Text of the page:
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Dad needing advice on how to handle DD's behaviour

(16 Posts)
Holmwood1 Wed 17-Jun-15 22:45:18

Half of the week I take my DD (19 months) to and from nursery.

Pretty much every time I bring her home she is a nightmare. So difficult to be with and I'm finding it incredibly hard to 'enjoy' her.

She is usually a happy, content, confident little girl but on the days I bring her home from nursery she is clingy (will cry if I put her down). Even if I sit with her and play with her it's not enough. I try offering her a snack (sometimes she'll have one but it doesn't affect her mood), I try distraction, basically whatever I try doesn't work.

I work full time and like most dads the only real quality time I get with my DD is the weekend. But we also have these evenings too, about 45 mins before my DW gets home where I'm happy to do nothing other than play with her but she just cries or whinges the entire time.

Has anyone else experienced this?

I have no idea what else to try so would welcome any new suggestions you may have.

TIA.

scarletforya Wed 17-Jun-15 22:48:29

She's only nineteen months. She's probably tired?

pookamoo Wed 17-Jun-15 22:51:19

Hi, it sounds like she is really really tired. What time are you bringing her home? If it's after work time, say around 6pm, have you thought about starting her bedtime routine straight away as soon as you get home?

It's a good opportunity for you to get some quality time with her, bedtimes are lovely for bonding.

Holmwood1 Thu 18-Jun-15 09:56:31

Very true - she could be tired. We get home about 6pm.
It's just she doesn't show any other signs of being tired and when she goes to bed 45mins later (after bed and milk) she can be awake in her cot until 8 or 9pm.

Holmwood1 Thu 18-Jun-15 10:42:43

Oops, that should have been 'after bath and milk'....

pookamoo Thu 18-Jun-15 18:58:32

I would definitely try starting the routine earlier, when you come in. In my experience, the more tired they are when you start, the longer it takes!

Good luck!

Newtobecomingamum Thu 18-Jun-15 19:07:48

Hi, tiredness definitely!! My son is exactly the same after nursery.. It's so full on for them all day and when they nap they can't sleep properly as it can be noisy etc... Def start bedtime routine earlier as mentioned above.

You can spend the quality time having quiet time, when you give her her bath, read to her before bed etc.

Good luck

GingerDoodle Thu 18-Jun-15 19:12:40

I'm a wahm but around 18 months my dad was tired by that time do we started doing dinner and bed earlier which worked for us. That said 18 - 24 months was bloody hard work. I swear she was superglued to me sometimes.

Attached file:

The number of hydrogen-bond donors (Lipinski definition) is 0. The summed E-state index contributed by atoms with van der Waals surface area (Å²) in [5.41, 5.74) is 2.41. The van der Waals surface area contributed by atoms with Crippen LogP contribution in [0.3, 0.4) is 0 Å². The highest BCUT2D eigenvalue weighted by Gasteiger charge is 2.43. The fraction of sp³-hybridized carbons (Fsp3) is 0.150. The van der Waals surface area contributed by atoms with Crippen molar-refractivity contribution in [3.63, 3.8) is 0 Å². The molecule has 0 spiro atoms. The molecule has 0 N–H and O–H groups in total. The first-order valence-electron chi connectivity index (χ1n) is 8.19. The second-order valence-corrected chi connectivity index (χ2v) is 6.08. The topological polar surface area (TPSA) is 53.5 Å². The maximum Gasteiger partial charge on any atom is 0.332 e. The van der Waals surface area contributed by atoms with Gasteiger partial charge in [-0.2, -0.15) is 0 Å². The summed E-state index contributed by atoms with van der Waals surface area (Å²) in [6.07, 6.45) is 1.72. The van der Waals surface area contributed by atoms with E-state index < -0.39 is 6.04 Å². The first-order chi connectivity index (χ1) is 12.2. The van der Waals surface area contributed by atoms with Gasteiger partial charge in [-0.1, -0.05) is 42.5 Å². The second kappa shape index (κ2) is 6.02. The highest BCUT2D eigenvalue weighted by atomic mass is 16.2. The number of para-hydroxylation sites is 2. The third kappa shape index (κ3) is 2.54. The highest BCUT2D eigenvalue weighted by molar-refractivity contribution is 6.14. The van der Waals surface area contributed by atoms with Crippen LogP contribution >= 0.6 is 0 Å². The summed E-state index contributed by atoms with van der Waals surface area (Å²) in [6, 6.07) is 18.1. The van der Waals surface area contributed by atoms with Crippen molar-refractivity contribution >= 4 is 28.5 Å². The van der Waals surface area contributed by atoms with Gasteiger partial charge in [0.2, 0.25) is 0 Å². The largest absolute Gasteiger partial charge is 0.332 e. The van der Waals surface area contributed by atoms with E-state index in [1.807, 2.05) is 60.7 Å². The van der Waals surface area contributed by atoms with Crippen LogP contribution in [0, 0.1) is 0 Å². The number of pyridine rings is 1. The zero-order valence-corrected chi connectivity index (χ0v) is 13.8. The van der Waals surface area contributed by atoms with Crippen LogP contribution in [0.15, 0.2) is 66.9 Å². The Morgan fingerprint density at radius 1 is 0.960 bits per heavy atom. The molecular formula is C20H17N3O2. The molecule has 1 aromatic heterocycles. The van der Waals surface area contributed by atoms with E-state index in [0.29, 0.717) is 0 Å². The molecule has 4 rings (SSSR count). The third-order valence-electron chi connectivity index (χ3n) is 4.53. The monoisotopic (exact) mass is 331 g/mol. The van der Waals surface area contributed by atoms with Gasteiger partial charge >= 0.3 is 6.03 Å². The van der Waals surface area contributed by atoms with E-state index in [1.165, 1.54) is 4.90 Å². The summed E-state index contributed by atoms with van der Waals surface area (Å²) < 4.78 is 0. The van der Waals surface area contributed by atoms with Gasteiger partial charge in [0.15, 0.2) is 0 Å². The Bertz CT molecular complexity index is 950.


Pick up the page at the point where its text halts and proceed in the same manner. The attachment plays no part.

girliefriend Thu 18-Jun-15 19:13:48

Does she nap at nursery? What time do you pick her up?

It sounds like tiredness and maybe a bit overwhelmed, my dd was like that!

What worked was dd having her tea at nursery so all I had to do was bath her and give a snack/ milk in front of cbeebies then put her to bed!

She maybe struggling to go to sleep as its so flipping light outside!!

Orangeanddemons Thu 18-Jun-15 19:17:52

My dd was like this. She would have a meltdown as soon as she walked through the door. I couldn't really attribute it to tiredness as she was usually well rested.

What I have discovered as she's got older, is she doesn't transition well from one place/activity to another. I think that was what was going on in her toddler brain in retrospect. It was hard work, but she did eventually outgrow it

imwithspud Thu 18-Jun-15 19:19:33

She could be overtired. I'm sure most of us have been so tired to the point where we struggle to switch off. Try and keep things as calm and relaxing as possible, curtains closed, warm bath and milk, blackout blind in her room, and when you get home and maybe put her to bed a bit earlier if you can.

Holmwood1 Thu 18-Jun-15 22:50:33

Thanks for all your replies, they have been very helpful.

momtothree Thu 18-Jun-15 22:58:10

DD was like this ... with her dad - she could just want mom!! Does she improve when mom gets in? And you get dumped?? :P

CamelHump Thu 18-Jun-15 23:02:34

Message withdrawn at poster's request.

caitlinohara Fri 19-Jun-15 09:04:17

I know you want to have 'quality time' with her, and that's lovely, but the trouble is that kids don't necessarily feel like it at the moment when we have the time to do it! I would stick a DVD on or get some books and just sit and have a cuddle with her. Just being close to her will reassure and comfort her and that's all you need really. I think when parents work long hours there is a tendency to 'overcompensate' at evenings and weekends and often what's needed is just to do nothing but be together. Take the pressure off yourself and her - you don't need to feel guilty and you don't need to be Superdad - just being together is enough. smile

Orangeanddemons Fri 19-Jun-15 09:18:12

I'd just sit and cuddle her. That's the best sort of quality time.

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